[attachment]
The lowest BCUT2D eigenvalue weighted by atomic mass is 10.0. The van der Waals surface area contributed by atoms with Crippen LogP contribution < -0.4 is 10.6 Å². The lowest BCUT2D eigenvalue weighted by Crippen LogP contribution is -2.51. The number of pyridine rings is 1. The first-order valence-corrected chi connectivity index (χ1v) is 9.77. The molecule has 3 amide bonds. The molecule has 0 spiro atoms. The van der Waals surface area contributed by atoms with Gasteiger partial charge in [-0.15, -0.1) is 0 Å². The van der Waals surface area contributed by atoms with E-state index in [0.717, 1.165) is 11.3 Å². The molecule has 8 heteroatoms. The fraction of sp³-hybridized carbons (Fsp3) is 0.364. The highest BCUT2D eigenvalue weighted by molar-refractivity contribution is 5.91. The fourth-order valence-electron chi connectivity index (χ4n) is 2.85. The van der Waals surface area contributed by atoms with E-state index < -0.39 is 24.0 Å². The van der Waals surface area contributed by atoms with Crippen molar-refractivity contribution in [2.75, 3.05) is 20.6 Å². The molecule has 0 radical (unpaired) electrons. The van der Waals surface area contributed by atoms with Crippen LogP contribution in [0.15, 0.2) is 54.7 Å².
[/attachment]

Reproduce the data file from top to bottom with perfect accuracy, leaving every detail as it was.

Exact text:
The lowest BCUT2D eigenvalue weighted by atomic mass is 10.0. The van der Waals surface area contributed by atoms with Crippen LogP contribution < -0.4 is 10.6 Å². The lowest BCUT2D eigenvalue weighted by Crippen LogP contribution is -2.51. The number of pyridine rings is 1. The first-order valence-corrected chi connectivity index (χ1v) is 9.77. The molecule has 3 amide bonds. The molecule has 0 spiro atoms. The van der Waals surface area contributed by atoms with Gasteiger partial charge in [-0.15, -0.1) is 0 Å². The van der Waals surface area contributed by atoms with E-state index in [0.717, 1.165) is 11.3 Å². The molecule has 8 heteroatoms. The fraction of sp³-hybridized carbons (Fsp3) is 0.364. The highest BCUT2D eigenvalue weighted by molar-refractivity contribution is 5.91. The fourth-order valence-electron chi connectivity index (χ4n) is 2.85. The van der Waals surface area contributed by atoms with E-state index < -0.39 is 24.0 Å². The van der Waals surface area contributed by atoms with Crippen molar-refractivity contribution in [2.75, 3.05) is 20.6 Å². The molecule has 0 radical (unpaired) electrons. The van der Waals surface area contributed by atoms with Crippen LogP contribution in [0.15, 0.2) is 54.7 Å².